|T||Lucius Horatio Biglow||Sr.||Morristown, New Jersey||Yale|
- "Football's Death Record For 1907". The New York Times. 1907-11-24. p. 16. Retrieved 2008-02-15.
- The 2001 ESPN Information Please Sports Almanac (Hyperion ESPN Books, 2000), p153
- Danzig, Allison (1956). The History of American Football: Its Great Teams, Players, and Coaches. Englewood Cliffs, N.J.: Prentice-Hall. pp. 70–71.
- "The Forward Pass Doomed, Says Expert". The New York Times. 1907-11-10. p. C7. Retrieved 2008-02-15.
- "1907 Prospects of Big Elevens". San Antonio Light. 1907-09-22. p. 5.
- "Pennsy Defeats North Carolina". The New York Times. 1907-09-29. p. S2. Retrieved 2008-02-15.
- "Indians Humble Pennsy's Eleven". The New York Times. 1907-10-27. p. S5. Retrieved 2008-02-15.
- "Tigers Humble Indians and Win By 16 to 0". The New York Times. 1907-11-03. p. C5. Retrieved 2008-02-15.
- "Speedy Indians Crush Harvard". The New York Times. 1907-11-10. p. C5. Retrieved 2008-02-15.
- "Brown Blows Up; Yale Wins Easily". The New York Times. 1907-11-10. p. C5. Retrieved 2008-02-15.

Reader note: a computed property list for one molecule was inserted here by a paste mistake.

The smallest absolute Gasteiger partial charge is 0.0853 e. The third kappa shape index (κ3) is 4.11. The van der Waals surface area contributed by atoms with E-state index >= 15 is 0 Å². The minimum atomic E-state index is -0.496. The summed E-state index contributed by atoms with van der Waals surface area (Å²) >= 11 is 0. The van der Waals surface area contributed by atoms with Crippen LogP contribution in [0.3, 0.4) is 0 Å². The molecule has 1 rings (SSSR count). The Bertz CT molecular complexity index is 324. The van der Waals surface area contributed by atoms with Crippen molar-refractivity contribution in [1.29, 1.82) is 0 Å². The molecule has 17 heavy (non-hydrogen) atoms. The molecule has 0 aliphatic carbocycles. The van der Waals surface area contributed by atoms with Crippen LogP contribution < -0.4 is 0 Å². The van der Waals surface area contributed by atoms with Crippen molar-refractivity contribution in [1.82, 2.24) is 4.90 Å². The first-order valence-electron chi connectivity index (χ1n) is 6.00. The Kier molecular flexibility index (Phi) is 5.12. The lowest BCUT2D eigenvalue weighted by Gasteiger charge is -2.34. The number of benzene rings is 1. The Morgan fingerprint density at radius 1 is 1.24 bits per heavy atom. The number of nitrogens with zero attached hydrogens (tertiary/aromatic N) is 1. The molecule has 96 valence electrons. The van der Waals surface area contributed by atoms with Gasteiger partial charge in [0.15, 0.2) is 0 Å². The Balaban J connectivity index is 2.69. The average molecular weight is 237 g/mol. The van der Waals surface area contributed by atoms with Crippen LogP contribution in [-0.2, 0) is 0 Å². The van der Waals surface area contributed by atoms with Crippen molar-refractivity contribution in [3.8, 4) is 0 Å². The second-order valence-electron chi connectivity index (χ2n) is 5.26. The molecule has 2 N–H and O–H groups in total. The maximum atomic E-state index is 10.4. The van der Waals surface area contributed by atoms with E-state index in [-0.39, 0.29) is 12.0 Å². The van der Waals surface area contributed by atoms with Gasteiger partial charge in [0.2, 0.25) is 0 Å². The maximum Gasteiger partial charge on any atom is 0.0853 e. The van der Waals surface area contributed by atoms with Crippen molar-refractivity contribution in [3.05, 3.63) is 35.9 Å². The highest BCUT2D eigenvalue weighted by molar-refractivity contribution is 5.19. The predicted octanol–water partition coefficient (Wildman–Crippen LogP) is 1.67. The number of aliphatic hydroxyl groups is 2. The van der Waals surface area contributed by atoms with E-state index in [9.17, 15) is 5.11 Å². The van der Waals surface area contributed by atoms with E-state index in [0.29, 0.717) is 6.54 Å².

- "Yale Wins Remarkable Game". The New York Times. 1907-11-17. p. C5. Retrieved 2008-02-15.
- "Penn Victorious Over Michigan". The New York Times. 1907-11-17. p. C5. Retrieved 2008-02-15.
- "Yale Vanquishes Harvard, 12 to 0". The New York Times. 1907-11-24. p. C5. Retrieved 2008-02-15.
- "Indians' Fast Play Routs Chicagos". The New York Times. 1907-11-24. p. C5. Retrieved 2008-02-15.
- "Grantland Rice Tells Of Greatest Thrill In Years Of Watching Sport". Boston Daily Globe. April 27, 1924. ProQuest 497709192.
- Dan McGugin (1907). "Southern Intercollegiate Athletic Association Foot Ball". The Official National Collegiate Athletic Association Football Guide. National Collegiate Athletic Association: 71–75.
- "118 Years of Cornhusker Football" (PDF). University of Nebraska Athletics Department. Archived from the original (PDF) on 2009-05-10. Retrieved 2009-11-14.